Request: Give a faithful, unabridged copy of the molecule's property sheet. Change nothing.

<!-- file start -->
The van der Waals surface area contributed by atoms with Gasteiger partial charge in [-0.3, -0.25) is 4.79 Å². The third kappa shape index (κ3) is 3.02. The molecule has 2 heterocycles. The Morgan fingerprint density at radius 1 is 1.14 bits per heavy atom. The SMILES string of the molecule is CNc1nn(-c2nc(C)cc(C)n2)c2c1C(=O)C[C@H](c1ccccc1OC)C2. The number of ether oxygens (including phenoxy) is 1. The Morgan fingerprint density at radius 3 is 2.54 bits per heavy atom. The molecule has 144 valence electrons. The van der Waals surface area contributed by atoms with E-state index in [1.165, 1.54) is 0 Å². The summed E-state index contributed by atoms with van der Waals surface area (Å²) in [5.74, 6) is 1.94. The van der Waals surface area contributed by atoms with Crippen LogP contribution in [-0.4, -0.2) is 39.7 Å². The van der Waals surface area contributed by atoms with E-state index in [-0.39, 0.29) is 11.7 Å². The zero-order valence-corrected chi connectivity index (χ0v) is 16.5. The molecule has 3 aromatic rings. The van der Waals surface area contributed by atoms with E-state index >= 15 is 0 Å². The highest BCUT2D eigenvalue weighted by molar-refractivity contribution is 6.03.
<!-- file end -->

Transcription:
The van der Waals surface area contributed by atoms with Gasteiger partial charge in [-0.3, -0.25) is 4.79 Å². The third kappa shape index (κ3) is 3.02. The molecule has 2 heterocycles. The Morgan fingerprint density at radius 1 is 1.14 bits per heavy atom. The SMILES string of the molecule is CNc1nn(-c2nc(C)cc(C)n2)c2c1C(=O)C[C@H](c1ccccc1OC)C2. The number of ether oxygens (including phenoxy) is 1. The Morgan fingerprint density at radius 3 is 2.54 bits per heavy atom. The molecule has 144 valence electrons. The van der Waals surface area contributed by atoms with E-state index in [1.165, 1.54) is 0 Å². The summed E-state index contributed by atoms with van der Waals surface area (Å²) in [5.74, 6) is 1.94. The van der Waals surface area contributed by atoms with Crippen LogP contribution in [-0.4, -0.2) is 39.7 Å². The van der Waals surface area contributed by atoms with E-state index in [-0.39, 0.29) is 11.7 Å². The zero-order valence-corrected chi connectivity index (χ0v) is 16.5. The molecule has 3 aromatic rings. The van der Waals surface area contributed by atoms with E-state index >= 15 is 0 Å². The highest BCUT2D eigenvalue weighted by molar-refractivity contribution is 6.03.